Thursday, August 30, 2012

Virtual Farm Tour :: Katahdin Hair Sheep

Let me just say this ... our Katahdin Hair Sheep flock is really a work in progress ... but, with that in mind I do think that they will eventually become a slightly bigger part of our operation than I envisioned. Lamb and beef are two things that I only have a few times throughout the farmers market season at this point, but I would say that are at least as many or even more people that ask for lamb each week! Plus, I think they fit well with our grazing system and on our farm.

Now, why do I call them a work in progress? Well ... let me just say that they are not exactly trained to the electric fence yet (including the electric netting). This is our second year with the sheep and I can't exactly say that we have been rotationally grazing them, but I can say they cover the acres very well and do graze on different species of forage than the cows normally do. From reading other people's accounts on raising sheep I think I just need to really focus on getting them used to the hot wires.

As I mentioned the demand has been fairly high for lamb meat and we have not had any problem selling what few cuts we have. In fact I've had quite a few people interested in ordering whole lambs and that will probably be something we begin in the next year or so, but for now I like the idea of getting as many people hooked on our lamb meat as possible! The downside though is that the way we raise our lambs it is very seasonal market. With our spring born lambs and fall processing we really only have them available for a couple months each year.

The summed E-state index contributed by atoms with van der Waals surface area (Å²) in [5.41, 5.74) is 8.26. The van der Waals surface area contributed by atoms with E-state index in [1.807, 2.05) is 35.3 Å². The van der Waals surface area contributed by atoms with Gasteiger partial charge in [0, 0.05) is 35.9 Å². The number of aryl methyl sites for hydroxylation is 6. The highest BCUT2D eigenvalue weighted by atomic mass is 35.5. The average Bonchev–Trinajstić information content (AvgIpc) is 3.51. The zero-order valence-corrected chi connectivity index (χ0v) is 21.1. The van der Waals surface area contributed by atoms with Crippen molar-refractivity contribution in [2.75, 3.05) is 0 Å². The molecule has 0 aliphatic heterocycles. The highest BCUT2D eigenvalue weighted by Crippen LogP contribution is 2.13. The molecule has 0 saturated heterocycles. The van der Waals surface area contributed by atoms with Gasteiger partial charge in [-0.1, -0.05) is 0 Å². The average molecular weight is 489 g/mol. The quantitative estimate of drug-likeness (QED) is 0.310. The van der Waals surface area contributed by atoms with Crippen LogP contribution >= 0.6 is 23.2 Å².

One option to spread the availability out a little bit would be to have fall born lambs and winter them over on hay, but I'm not sure if I like that idea because there would be extra hay costs incurred that don't exist with spring lambing. Which makes me think that selling whole lambs and taking reservations throughout the year for the fall would be the best possible market strategy for the farm.

I am pretty sure that there will be sheep and lambs on the farm for years to come (as long as we get all the wrinkles ironed out), but there are a few things I would like to try/explore. As I mentioned I may try some different breeding schedules, but I would also like to look more closely into the St. Croix breed if I can find some. I will also admit that I need to learn quite a bit more about the different cuts and how to prepare them! All in all though I'm pleased with the sheep.


Rich said...

Have you ever tried using some 14 ga. steel wire (it's about the size of baling wire) to train your sheep?

I've strung temporary fences of 14 ga. wire across wheat fields that are being grazed by cattle, and it carries enough of a jolt over a long run of fence to make bulls jump back when they touch it.

And, it is flexible enough that I can roll it up on a reel when I want to move it (I don't move it every day, so it might wear you out if you're moving it daily).

The steel wire does have its problems and it is more work to put up and take down compared to polywire, but it might help get those sheep trained since it might push through their hair and shock them better than the poly wire or electronet.

Ethan Book said...

I have actually watched the sheep walk through four wires of 14 ga. when the fence was as hot as it can be. I don't know if it's the small hooves that means less ground or what the deal is, but I'll just keep plugging away.

Kristin said...

Odd. My hair and hair/wool crosses don't get out unless they are pushed though the fence OR they don't have enough to eat, assuming the fence is consistently charged. Just some things to consider.

And perhaps you read about the St. Croix in Greg Judy's book? My two cents: any hair sheep can be a great grazer AND parasite resistant with high nutrition which can only be achieved with "mob grazing" (read: moved at least once a day). We FINALLY have enough pasture and my lambs this year have never seen hay. They have grown to their mother's size or larger in 6 months, some in as little as 5. I am truly amazed what good grass management can do! Rosy red eyelids too! We just could not do this with hay.

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